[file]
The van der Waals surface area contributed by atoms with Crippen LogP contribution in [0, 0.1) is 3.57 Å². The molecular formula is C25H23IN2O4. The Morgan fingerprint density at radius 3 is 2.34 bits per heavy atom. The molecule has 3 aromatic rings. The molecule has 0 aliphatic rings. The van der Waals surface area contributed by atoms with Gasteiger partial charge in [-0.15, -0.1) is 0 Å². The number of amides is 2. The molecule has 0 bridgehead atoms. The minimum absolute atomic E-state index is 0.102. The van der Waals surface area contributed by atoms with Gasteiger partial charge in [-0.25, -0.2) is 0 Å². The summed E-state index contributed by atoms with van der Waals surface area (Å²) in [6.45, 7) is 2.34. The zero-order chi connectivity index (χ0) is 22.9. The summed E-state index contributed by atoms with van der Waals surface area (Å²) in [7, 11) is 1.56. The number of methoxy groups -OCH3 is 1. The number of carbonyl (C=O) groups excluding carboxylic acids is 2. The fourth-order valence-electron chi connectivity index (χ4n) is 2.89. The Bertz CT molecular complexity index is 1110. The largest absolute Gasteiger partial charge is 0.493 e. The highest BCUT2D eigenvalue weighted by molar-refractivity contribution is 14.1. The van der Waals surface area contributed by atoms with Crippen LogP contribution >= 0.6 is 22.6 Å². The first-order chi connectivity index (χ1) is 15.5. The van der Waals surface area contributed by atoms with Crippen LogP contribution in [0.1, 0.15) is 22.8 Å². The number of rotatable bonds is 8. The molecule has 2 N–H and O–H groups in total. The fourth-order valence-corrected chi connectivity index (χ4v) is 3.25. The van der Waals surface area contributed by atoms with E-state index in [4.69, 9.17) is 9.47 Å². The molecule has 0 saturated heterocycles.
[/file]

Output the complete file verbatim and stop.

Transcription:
The van der Waals surface area contributed by atoms with Crippen LogP contribution in [0, 0.1) is 3.57 Å². The molecular formula is C25H23IN2O4. The Morgan fingerprint density at radius 3 is 2.34 bits per heavy atom. The molecule has 3 aromatic rings. The molecule has 0 aliphatic rings. The van der Waals surface area contributed by atoms with Gasteiger partial charge in [-0.15, -0.1) is 0 Å². The number of amides is 2. The molecule has 0 bridgehead atoms. The minimum absolute atomic E-state index is 0.102. The van der Waals surface area contributed by atoms with Gasteiger partial charge in [-0.25, -0.2) is 0 Å². The summed E-state index contributed by atoms with van der Waals surface area (Å²) in [6.45, 7) is 2.34. The zero-order chi connectivity index (χ0) is 22.9. The summed E-state index contributed by atoms with van der Waals surface area (Å²) in [7, 11) is 1.56. The number of methoxy groups -OCH3 is 1. The number of carbonyl (C=O) groups excluding carboxylic acids is 2. The fourth-order valence-electron chi connectivity index (χ4n) is 2.89. The Bertz CT molecular complexity index is 1110. The largest absolute Gasteiger partial charge is 0.493 e. The highest BCUT2D eigenvalue weighted by molar-refractivity contribution is 14.1. The van der Waals surface area contributed by atoms with Crippen LogP contribution >= 0.6 is 22.6 Å². The first-order chi connectivity index (χ1) is 15.5. The van der Waals surface area contributed by atoms with Crippen LogP contribution in [0.1, 0.15) is 22.8 Å². The number of rotatable bonds is 8. The molecule has 2 N–H and O–H groups in total. The fourth-order valence-corrected chi connectivity index (χ4v) is 3.25. The van der Waals surface area contributed by atoms with E-state index in [4.69, 9.17) is 9.47 Å². The molecule has 0 saturated heterocycles.